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Intimacy
by Bloc Party
Wichita Records (2008)
Intimacy
There are times when I have wanted desperately to describe Bloc Party as the Oasis of indie rock—a band of upstarts whose abilities are seemingly overshadowed by the publicity surrounding them. I admit it: it’s the cynic in me. Having been propelled forward by the infamous NME hype machine in 2005, when their debut full-length Silent Alarm was named Album of the Year, Bloc Party has spent precious little time resting on their laurels. Instead, they've juggled a manic schedule of local performances, international tours, and marathon studio sessions with remarkable dexterity. It’s too good to be true. At least, that’s what I keep telling myself.

Despite this constant sense of forward motion, Bloc Party remains more or less unchanged by their rapid rise to success. As ever, the London-based foursome relies heavily upon frontman Kele Okereke’s croon-to-shout vox and six-string point-counterpoint with guitarist Russell Lissack’s own biting riffs, whetting their sharp melodies on Gordon Moakes’ low-lying bass lines and Matt Tong’s metronomically precise percussion. It’s a consistent formula that has seen minimal alterations, staying fairly true-to-form from Bloc Party’s self-titled EP all the way through last year’s sophomore outing, A Weekend in the City. Even those added studio touches—among them: chop-shop vocal layering, synth, brass, glockenspiel and choral embellishments—that do appear on their third album, Intimacy, are not all that extra-ordinary, especially when you consider the numerous remixes and tech-heavy b-sides that Bloc Party has released or co-signed over the years.

That there is nothing incredibly unusual to report here should come as no surprise at all. Having spent the past six years carving out a rather cozy niche in Britain’s modern post-punk scene, Bloc Party would be daft to abandon the comfort (not to mention marketability) of their signature sound and style so abruptly. If anything, they’ve begun to spruce their niche up a bit, sanding down the rough-hewn walls, adding a few throw pillows, and making sure the rug ties the whole thing together.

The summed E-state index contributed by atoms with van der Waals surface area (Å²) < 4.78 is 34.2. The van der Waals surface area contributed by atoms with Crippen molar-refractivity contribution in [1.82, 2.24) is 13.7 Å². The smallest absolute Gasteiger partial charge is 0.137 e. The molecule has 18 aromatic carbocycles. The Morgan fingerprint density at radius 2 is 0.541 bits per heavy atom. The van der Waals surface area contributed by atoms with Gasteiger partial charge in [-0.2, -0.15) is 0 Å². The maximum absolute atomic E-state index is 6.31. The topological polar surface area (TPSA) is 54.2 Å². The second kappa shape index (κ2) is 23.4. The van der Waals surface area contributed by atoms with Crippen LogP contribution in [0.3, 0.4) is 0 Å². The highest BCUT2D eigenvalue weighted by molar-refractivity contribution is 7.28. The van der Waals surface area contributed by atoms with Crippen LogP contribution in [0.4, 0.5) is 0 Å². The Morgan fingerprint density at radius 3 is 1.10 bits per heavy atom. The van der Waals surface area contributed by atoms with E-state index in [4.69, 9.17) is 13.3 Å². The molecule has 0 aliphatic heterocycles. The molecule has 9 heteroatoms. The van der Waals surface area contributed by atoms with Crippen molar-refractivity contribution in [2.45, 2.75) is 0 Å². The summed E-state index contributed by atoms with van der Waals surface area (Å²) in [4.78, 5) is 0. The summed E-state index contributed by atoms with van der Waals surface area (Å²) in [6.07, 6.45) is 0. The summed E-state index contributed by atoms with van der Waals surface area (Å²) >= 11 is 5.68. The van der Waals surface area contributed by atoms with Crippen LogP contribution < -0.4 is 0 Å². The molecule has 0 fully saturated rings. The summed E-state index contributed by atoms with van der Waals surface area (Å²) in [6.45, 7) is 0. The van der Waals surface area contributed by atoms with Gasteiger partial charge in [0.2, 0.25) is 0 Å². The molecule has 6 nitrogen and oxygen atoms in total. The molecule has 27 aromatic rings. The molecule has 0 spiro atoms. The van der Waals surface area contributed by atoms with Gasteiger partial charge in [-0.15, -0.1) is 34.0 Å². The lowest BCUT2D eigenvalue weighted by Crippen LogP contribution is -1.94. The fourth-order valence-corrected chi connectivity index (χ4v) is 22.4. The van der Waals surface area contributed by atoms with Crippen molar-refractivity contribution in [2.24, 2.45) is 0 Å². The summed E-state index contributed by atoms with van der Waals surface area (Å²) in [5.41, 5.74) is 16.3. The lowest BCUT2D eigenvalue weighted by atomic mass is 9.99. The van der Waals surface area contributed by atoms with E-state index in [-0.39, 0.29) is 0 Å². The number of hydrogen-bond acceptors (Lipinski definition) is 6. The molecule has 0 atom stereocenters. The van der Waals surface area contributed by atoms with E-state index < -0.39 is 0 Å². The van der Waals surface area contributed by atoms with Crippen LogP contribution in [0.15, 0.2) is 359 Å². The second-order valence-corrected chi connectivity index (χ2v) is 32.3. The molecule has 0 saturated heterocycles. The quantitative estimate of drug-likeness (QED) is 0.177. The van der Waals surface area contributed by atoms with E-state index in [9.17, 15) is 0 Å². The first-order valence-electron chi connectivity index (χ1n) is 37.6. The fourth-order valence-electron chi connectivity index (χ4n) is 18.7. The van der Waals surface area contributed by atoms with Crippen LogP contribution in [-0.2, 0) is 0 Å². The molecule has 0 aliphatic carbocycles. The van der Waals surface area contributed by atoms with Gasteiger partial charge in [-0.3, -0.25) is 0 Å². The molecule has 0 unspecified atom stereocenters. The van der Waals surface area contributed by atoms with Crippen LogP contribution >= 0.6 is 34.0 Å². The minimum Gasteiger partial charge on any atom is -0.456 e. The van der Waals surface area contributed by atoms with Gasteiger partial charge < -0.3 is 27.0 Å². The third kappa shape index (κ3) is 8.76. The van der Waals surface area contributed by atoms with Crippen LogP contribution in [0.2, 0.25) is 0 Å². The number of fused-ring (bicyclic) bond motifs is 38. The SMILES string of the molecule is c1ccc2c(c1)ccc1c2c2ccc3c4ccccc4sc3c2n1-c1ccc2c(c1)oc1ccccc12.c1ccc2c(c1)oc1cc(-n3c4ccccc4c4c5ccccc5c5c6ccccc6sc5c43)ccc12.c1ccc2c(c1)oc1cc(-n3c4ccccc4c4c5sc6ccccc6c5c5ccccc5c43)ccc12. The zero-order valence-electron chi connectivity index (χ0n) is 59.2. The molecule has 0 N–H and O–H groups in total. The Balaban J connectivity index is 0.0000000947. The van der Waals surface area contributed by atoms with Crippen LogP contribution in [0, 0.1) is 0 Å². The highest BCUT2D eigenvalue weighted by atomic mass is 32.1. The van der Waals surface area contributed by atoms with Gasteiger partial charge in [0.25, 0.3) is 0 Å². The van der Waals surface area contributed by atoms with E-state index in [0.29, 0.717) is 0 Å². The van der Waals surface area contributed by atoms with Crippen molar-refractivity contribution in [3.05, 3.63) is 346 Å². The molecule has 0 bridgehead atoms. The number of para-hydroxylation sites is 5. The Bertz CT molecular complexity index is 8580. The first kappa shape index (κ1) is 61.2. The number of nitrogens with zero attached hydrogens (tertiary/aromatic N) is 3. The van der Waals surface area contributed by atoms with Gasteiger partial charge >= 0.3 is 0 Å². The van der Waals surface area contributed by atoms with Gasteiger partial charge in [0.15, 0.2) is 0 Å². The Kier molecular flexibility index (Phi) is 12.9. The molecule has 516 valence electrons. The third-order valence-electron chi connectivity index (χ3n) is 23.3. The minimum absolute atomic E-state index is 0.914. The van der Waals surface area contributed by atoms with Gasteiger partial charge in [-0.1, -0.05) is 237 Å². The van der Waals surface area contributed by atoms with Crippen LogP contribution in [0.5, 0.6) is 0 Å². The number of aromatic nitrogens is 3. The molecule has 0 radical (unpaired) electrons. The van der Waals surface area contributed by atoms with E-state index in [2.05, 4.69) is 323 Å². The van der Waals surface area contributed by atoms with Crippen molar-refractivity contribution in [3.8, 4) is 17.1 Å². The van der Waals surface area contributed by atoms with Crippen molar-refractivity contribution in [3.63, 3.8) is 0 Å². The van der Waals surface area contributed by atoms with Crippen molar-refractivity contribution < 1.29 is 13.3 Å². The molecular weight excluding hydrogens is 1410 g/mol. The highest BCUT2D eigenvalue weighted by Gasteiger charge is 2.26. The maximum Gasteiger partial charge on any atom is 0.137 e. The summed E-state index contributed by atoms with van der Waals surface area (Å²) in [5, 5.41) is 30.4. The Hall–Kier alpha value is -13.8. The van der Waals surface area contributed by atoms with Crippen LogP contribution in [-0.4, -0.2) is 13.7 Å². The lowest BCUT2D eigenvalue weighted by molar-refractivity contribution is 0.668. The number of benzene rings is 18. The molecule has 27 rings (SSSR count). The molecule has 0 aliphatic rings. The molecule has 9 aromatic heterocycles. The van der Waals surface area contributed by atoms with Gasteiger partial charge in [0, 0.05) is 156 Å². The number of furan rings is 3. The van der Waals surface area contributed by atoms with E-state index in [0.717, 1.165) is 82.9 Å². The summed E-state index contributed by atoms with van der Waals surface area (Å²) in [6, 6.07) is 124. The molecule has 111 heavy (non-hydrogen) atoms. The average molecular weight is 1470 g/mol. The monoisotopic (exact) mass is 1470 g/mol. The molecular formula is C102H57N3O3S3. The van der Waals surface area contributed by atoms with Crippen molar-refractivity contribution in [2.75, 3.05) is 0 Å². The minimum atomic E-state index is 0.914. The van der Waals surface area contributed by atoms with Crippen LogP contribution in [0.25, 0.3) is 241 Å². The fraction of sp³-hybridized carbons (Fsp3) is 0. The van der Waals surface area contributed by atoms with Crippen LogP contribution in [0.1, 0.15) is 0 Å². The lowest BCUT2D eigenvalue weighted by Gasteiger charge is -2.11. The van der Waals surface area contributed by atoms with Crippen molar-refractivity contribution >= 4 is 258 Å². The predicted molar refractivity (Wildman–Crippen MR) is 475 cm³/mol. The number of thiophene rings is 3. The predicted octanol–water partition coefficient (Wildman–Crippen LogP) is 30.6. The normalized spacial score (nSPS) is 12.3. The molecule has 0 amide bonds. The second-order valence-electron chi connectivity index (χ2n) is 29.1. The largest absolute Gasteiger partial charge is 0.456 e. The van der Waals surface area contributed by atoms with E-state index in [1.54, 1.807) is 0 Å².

Regardless of Intimacy’s sonic sameness and familiar stomp-swagger presentation, there is a bleeding heart to the album that belies its pristine studio gloss and somewhat overwrought production values. Intimacy may sound bigger and come across more cleanly than past Bloc Party albums, but, if I might paraphrase a line from Tacoma folk-rockers Roy, Okereke & co. have yet to auto-tune their souls.

To whit, Bloc Party’s third full-length release is a “breakup album”, and, fittingly enough, it is both overtly and near-entirely concerned with the hewing of the heart and the cleaving of the spirit. Moreover, like the duplicity of those very descriptors, there is a muddled indistinctness to Intimacy’s interwoven musings on attachment and detachment. While Okereke’s lyrics frequently spit a great deal of bile at former lovers and failed relationships, they also linger affectionately on them, parsing through mutually pleasant and painful memories like so many seemingly-random polaroids kept safe in the back corner of a dusty bureau drawer. It’s almost masochistic, and, in a way, Intimacy uses the complex commingling of love and hate—alternatively, lust and disgust—as a means of understanding (and, in a way, relishing) its bitterness. Think of it as emotional alchemy, a means of transforming a sour tonic into a tasty, arguably therapeutic aperitif.